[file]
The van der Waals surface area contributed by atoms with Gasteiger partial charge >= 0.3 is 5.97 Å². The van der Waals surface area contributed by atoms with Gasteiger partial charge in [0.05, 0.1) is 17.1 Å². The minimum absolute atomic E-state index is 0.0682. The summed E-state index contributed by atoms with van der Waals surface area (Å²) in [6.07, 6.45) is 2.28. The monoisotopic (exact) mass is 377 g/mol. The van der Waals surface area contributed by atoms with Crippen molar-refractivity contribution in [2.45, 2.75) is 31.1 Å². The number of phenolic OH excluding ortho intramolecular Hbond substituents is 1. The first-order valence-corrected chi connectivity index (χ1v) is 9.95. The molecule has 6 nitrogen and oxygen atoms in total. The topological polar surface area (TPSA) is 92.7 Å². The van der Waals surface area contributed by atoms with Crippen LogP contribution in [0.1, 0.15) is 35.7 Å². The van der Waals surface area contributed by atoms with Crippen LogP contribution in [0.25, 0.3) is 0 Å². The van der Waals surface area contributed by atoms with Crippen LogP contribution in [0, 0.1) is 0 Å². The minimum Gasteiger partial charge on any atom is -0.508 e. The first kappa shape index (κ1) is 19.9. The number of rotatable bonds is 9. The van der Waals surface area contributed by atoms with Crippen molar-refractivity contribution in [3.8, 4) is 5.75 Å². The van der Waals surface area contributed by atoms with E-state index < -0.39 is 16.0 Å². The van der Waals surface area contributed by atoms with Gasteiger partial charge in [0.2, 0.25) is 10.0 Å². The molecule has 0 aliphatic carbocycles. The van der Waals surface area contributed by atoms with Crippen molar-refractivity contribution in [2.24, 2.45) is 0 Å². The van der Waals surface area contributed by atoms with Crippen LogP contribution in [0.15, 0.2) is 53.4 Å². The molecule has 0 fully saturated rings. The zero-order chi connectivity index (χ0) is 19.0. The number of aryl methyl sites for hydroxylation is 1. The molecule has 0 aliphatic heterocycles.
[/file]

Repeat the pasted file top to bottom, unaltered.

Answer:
The van der Waals surface area contributed by atoms with Gasteiger partial charge >= 0.3 is 5.97 Å². The van der Waals surface area contributed by atoms with Gasteiger partial charge in [0.05, 0.1) is 17.1 Å². The minimum absolute atomic E-state index is 0.0682. The summed E-state index contributed by atoms with van der Waals surface area (Å²) in [6.07, 6.45) is 2.28. The monoisotopic (exact) mass is 377 g/mol. The van der Waals surface area contributed by atoms with Crippen molar-refractivity contribution in [2.45, 2.75) is 31.1 Å². The number of phenolic OH excluding ortho intramolecular Hbond substituents is 1. The first-order valence-corrected chi connectivity index (χ1v) is 9.95. The molecule has 6 nitrogen and oxygen atoms in total. The topological polar surface area (TPSA) is 92.7 Å². The van der Waals surface area contributed by atoms with Crippen LogP contribution in [0.1, 0.15) is 35.7 Å². The van der Waals surface area contributed by atoms with Crippen LogP contribution in [0.25, 0.3) is 0 Å². The van der Waals surface area contributed by atoms with Crippen LogP contribution in [0, 0.1) is 0 Å². The minimum Gasteiger partial charge on any atom is -0.508 e. The first kappa shape index (κ1) is 19.9. The number of rotatable bonds is 9. The van der Waals surface area contributed by atoms with Crippen molar-refractivity contribution in [3.8, 4) is 5.75 Å². The van der Waals surface area contributed by atoms with E-state index < -0.39 is 16.0 Å². The van der Waals surface area contributed by atoms with Gasteiger partial charge in [0.2, 0.25) is 10.0 Å². The molecule has 0 aliphatic carbocycles. The van der Waals surface area contributed by atoms with Crippen molar-refractivity contribution in [2.24, 2.45) is 0 Å². The van der Waals surface area contributed by atoms with Crippen LogP contribution in [0.15, 0.2) is 53.4 Å². The molecule has 0 fully saturated rings. The zero-order chi connectivity index (χ0) is 19.0. The number of aryl methyl sites for hydroxylation is 1. The molecule has 0 aliphatic heterocycles.